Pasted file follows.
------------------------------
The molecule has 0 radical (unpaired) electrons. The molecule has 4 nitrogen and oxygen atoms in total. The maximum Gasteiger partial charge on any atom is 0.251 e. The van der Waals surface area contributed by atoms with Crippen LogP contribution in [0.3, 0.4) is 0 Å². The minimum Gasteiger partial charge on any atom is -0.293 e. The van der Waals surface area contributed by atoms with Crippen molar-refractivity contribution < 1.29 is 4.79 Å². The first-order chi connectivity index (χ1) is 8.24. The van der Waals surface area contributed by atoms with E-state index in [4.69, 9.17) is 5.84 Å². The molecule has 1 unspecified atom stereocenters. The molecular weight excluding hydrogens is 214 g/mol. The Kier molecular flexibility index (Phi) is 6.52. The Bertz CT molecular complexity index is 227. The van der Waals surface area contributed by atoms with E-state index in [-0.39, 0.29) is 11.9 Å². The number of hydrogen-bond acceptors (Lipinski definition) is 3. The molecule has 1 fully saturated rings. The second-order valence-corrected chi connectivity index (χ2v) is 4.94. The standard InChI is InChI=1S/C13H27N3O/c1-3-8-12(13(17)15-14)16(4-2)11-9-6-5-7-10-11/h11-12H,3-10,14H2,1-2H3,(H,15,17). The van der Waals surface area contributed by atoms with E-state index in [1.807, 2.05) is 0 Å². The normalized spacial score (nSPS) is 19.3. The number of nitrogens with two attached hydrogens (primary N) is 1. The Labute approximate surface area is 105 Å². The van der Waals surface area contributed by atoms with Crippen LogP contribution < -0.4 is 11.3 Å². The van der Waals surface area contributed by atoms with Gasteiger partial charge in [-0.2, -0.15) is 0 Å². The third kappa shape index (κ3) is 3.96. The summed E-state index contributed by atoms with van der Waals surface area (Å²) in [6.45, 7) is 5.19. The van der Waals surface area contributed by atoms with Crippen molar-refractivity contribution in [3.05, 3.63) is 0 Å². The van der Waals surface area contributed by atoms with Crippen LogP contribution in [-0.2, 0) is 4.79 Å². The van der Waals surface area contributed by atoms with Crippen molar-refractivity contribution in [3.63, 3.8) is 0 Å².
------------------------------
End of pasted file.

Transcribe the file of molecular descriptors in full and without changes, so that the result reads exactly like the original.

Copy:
The molecule has 0 radical (unpaired) electrons. The molecule has 4 nitrogen and oxygen atoms in total. The maximum Gasteiger partial charge on any atom is 0.251 e. The van der Waals surface area contributed by atoms with Crippen LogP contribution in [0.3, 0.4) is 0 Å². The minimum Gasteiger partial charge on any atom is -0.293 e. The van der Waals surface area contributed by atoms with Crippen molar-refractivity contribution < 1.29 is 4.79 Å². The first-order chi connectivity index (χ1) is 8.24. The van der Waals surface area contributed by atoms with E-state index in [4.69, 9.17) is 5.84 Å². The molecule has 1 unspecified atom stereocenters. The molecular weight excluding hydrogens is 214 g/mol. The Kier molecular flexibility index (Phi) is 6.52. The Bertz CT molecular complexity index is 227. The van der Waals surface area contributed by atoms with E-state index in [-0.39, 0.29) is 11.9 Å². The number of hydrogen-bond acceptors (Lipinski definition) is 3. The molecule has 1 fully saturated rings. The second-order valence-corrected chi connectivity index (χ2v) is 4.94. The standard InChI is InChI=1S/C13H27N3O/c1-3-8-12(13(17)15-14)16(4-2)11-9-6-5-7-10-11/h11-12H,3-10,14H2,1-2H3,(H,15,17). The van der Waals surface area contributed by atoms with E-state index in [1.807, 2.05) is 0 Å². The normalized spacial score (nSPS) is 19.3. The number of nitrogens with two attached hydrogens (primary N) is 1. The Labute approximate surface area is 105 Å². The van der Waals surface area contributed by atoms with Crippen LogP contribution < -0.4 is 11.3 Å². The van der Waals surface area contributed by atoms with Gasteiger partial charge in [-0.2, -0.15) is 0 Å². The third kappa shape index (κ3) is 3.96. The summed E-state index contributed by atoms with van der Waals surface area (Å²) in [6.45, 7) is 5.19. The van der Waals surface area contributed by atoms with Crippen molar-refractivity contribution in [3.05, 3.63) is 0 Å². The van der Waals surface area contributed by atoms with Crippen LogP contribution in [-0.2, 0) is 4.79 Å². The van der Waals surface area contributed by atoms with Crippen molar-refractivity contribution in [3.63, 3.8) is 0 Å².